It is very clear that without the aid of the wealthy countries corruption would be very minimal in African countries with a lot of mineral wealth.  They then turn around and pretend to be giving aid and yet it could be the money they laundered being given back as aid.

The provision of off-shore companies has made it very easy for some corrupt government officials to get rich overnight at the expense of the local people.  Like in most African countries which have mineral wealth, only the government ministers, army generals and the heads of states become filthy rich whilst the masses suffer poverty, hunger and diseases.

Indigenous Rights: A key to Environmental sustainability

December 2, 2012

The Brundtland Commission’s report on World Commission on Environment and Development titled ‘Our Common Future’, argued that development can only be sustainable if current use does not leave the environment depleted for future use. This implies that present use of resources must not compromise the ability of future generations to meet their needs from the use of the same resource.  If this is true, then allowing Indigenous people the right to use, manage and share control of their local environment is the way forward for environmental sustainability.

Because indigenous people often live in remote and isolated communities, their very livelihoods have been closely tied to their environment. This makes protecting their environment a critical factor to their own survival. The areas they inhabit have no infrastructure such as roads, schools, health etc and outside the mainstream of the national economy. Though these areas are often fragile, they are rich in resources and diverse ecosystems, exposing them to commercial and economic exploitation. The distinct livelihoods of Indigenous people make them depend on access to land and natural resources which must be sustained.

As a result, environmental sustainability is crucial and therefore of growing concern for indigenous communities globally. Economic growth and development, regardless of what form it takes, poses a threat to the physical, social and cultural survival of indigenous communities and their livelihoods. Even so-called environmental friendly initiatives such as bio-fuel and hydroelectricity have implications for the environment and the livelihoods of indigenous communities. Although the United Nations in 2007 adopted the ‘UN Declaration on the Rights of Indigenous peoples’ most governments are paying less attention to these rights. They were suppose to provide a special safeguards for indigenous peoples and promote respect for their rights to Free, Prior and Informed Consent on all issues affect their livelihoods.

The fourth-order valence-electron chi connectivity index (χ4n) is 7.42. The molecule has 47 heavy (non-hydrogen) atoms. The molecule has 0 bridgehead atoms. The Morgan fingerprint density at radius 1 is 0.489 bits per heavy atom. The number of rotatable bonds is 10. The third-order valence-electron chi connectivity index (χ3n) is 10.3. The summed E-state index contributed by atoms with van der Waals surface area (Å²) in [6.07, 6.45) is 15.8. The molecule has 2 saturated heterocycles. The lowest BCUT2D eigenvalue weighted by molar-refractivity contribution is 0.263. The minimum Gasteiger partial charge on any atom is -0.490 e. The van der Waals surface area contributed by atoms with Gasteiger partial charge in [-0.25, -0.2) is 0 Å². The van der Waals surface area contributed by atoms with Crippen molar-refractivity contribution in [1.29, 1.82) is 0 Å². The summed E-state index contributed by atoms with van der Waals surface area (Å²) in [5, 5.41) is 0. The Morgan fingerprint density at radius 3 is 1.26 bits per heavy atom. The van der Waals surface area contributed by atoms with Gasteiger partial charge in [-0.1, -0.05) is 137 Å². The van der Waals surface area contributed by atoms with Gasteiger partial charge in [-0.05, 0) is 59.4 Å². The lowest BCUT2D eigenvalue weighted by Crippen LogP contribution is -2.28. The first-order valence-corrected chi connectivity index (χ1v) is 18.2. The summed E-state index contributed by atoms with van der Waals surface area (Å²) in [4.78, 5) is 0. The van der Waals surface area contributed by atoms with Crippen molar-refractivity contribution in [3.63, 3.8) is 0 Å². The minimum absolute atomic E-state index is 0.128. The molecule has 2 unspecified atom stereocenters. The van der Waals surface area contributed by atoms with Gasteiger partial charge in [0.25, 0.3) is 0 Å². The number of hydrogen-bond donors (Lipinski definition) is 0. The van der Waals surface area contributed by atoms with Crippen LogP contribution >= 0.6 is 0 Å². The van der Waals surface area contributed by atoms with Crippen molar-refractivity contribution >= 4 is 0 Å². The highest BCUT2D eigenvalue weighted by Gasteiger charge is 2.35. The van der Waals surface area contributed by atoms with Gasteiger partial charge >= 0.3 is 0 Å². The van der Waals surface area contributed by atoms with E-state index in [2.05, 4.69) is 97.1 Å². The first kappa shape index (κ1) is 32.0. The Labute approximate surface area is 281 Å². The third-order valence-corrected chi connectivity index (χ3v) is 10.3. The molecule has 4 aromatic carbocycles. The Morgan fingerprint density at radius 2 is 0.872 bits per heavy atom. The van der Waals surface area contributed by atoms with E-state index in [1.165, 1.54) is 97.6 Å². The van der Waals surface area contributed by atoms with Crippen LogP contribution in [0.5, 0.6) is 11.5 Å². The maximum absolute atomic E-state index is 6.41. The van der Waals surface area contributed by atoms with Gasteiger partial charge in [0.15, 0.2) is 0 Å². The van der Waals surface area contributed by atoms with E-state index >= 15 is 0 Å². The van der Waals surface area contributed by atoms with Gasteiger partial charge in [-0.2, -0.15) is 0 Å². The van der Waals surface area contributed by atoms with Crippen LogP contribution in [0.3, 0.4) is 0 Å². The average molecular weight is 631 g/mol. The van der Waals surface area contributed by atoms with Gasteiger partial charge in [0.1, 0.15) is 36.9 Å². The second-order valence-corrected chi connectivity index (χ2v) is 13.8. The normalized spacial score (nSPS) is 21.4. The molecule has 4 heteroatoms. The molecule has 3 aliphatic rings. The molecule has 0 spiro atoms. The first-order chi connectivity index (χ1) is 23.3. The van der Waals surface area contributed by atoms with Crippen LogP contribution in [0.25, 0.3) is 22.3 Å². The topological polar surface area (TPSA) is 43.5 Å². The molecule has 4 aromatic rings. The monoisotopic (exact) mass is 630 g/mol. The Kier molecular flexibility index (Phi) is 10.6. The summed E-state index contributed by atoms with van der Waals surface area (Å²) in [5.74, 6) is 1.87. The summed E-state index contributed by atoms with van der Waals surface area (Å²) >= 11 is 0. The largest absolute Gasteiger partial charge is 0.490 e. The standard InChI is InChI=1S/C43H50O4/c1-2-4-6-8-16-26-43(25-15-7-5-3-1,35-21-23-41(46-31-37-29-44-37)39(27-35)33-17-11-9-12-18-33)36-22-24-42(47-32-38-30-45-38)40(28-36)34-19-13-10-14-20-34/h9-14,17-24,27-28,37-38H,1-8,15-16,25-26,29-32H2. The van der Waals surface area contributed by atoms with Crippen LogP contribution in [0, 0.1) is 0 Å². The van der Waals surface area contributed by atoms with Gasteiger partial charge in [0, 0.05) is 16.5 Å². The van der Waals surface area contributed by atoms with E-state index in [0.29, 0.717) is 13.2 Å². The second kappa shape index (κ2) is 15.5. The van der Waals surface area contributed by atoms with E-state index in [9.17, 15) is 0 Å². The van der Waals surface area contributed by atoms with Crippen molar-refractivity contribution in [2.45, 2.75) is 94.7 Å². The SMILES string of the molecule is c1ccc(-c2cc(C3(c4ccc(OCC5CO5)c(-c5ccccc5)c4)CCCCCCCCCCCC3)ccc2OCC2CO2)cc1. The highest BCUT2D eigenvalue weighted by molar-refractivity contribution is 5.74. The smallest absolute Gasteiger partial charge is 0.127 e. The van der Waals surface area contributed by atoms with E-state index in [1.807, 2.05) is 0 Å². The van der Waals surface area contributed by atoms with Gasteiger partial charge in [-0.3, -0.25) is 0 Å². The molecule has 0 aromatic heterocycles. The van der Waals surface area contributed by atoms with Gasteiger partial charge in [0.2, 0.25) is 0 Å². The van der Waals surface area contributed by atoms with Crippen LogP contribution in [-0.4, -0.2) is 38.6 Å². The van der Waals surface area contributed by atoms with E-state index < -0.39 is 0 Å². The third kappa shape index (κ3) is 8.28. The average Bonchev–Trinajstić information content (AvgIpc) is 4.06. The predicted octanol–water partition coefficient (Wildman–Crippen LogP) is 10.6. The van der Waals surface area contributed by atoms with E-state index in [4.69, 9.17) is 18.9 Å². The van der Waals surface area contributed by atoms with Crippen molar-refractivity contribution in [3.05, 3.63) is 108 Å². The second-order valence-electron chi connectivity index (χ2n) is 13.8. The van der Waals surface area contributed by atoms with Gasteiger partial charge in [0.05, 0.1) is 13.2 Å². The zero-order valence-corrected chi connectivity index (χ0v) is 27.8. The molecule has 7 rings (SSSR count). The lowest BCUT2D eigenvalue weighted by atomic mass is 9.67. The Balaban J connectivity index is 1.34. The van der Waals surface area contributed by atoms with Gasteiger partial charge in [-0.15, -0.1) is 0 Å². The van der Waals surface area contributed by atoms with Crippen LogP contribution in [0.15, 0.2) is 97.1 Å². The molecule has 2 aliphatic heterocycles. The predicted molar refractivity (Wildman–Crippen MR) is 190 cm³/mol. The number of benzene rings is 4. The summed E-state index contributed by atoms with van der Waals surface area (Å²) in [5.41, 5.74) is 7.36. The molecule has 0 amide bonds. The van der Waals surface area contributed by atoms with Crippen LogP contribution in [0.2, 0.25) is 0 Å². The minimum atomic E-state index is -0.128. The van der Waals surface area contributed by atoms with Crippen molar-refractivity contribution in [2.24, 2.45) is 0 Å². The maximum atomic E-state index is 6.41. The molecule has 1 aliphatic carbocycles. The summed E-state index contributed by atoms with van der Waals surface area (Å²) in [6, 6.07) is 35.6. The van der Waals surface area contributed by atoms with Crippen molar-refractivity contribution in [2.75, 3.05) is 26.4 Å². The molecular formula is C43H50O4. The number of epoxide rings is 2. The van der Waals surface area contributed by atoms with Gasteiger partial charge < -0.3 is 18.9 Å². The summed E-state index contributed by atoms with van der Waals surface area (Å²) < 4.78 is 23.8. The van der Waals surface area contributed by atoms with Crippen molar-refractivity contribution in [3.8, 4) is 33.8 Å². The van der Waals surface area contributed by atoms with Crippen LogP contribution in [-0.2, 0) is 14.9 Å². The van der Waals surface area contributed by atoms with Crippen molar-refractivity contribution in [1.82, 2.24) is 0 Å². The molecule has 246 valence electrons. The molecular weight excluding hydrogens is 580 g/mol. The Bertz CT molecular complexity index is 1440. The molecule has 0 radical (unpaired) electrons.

It is against this background that representatives of indigenous people and civil society Groups, in June 2012 gathered in Rio, Brazil, with heads of states and governments to push forward a global agenda on sustainable development. These groups provided a united front for world leaders to make a political commitment to protect and promote the rights of indigenous communities. In their contribution, representatives of Indigenous People put forward a five point resolution to be considered in the final communiqué of the Rio+20 summit. These were as following:

  1. Recognition of culture as the fourth pillar of sustainable development.
  2. Recognition of the UN Declaration on the Rights of Indigenous Peoples as a standard in the implementation of sustainable development at all levels.
  3. The cornerstones of green economies are diverse local economies, in the context of poverty eradication and sustainable development, biodiversity loss and climate change.
  4. Safeguard the lands, territories and resources, and associated customary management and sustainable use systems.
  5. Indigenous and traditional knowledge are distinct and special contributions to 21st century learning and action.

Modern agriculture the best way to feed the world?

December 2, 2012

Global development podcast: farmers, GM crops and agriculture\’s future | Global development | guardian.co.uk

via Global development podcast: farmers, GM crops and agriculture\’s future | Global development | guardian.co.uk.

I stand on the point that modern agriculture styles (commercial farming) are not the best way to help to feed the world. There is a need to start empowering local farmers to grow food in their own community. The problem of access to food is not just a problem in the developing world, it is also becoming a global problem. Food security is causing food insecurity for people in developing countries.

The three pillars of food security;
Food availability: sufficient quantities of food available on a consistent basis.
Food access: having sufficient resources to obtain appropriate foods for a nutritious diet.
Food use: appropriate use based on knowledge of basic nutrition and care, as well as adequate water and sanitation.

Have not had positive impacts on people in developing countries, they have however had a negative impact, because of trade liberalisation. Food does not need to be imported into countries that are able to grow food. Food should not be grown on a mass scale by corporate organisations and then exported to other countries leaving local communities stranded because they cannot afford to buy food, and local farmers not been able to compete with corporate giants.